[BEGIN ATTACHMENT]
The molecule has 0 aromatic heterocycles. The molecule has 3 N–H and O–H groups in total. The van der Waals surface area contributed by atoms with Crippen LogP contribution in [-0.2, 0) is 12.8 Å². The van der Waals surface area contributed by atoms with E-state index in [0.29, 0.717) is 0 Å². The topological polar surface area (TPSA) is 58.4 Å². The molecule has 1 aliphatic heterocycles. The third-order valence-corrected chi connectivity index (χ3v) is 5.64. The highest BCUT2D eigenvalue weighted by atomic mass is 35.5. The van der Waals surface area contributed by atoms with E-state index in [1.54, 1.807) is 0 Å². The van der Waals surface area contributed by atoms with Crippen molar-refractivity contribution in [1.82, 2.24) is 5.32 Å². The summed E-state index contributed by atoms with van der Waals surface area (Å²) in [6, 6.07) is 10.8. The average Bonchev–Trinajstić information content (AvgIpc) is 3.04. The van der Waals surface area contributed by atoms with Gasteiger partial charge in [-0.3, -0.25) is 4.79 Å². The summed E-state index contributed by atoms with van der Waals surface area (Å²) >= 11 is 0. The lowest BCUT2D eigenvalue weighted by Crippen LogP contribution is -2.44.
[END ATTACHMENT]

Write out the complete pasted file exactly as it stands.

The molecule has 0 aromatic heterocycles. The molecule has 3 N–H and O–H groups in total. The van der Waals surface area contributed by atoms with Crippen LogP contribution in [-0.2, 0) is 12.8 Å². The van der Waals surface area contributed by atoms with E-state index in [0.29, 0.717) is 0 Å². The topological polar surface area (TPSA) is 58.4 Å². The molecule has 1 aliphatic heterocycles. The third-order valence-corrected chi connectivity index (χ3v) is 5.64. The highest BCUT2D eigenvalue weighted by atomic mass is 35.5. The van der Waals surface area contributed by atoms with E-state index in [1.54, 1.807) is 0 Å². The van der Waals surface area contributed by atoms with Crippen molar-refractivity contribution in [1.82, 2.24) is 5.32 Å². The summed E-state index contributed by atoms with van der Waals surface area (Å²) in [6, 6.07) is 10.8. The average Bonchev–Trinajstić information content (AvgIpc) is 3.04. The van der Waals surface area contributed by atoms with Gasteiger partial charge in [-0.3, -0.25) is 4.79 Å². The summed E-state index contributed by atoms with van der Waals surface area (Å²) >= 11 is 0. The lowest BCUT2D eigenvalue weighted by Crippen LogP contribution is -2.44.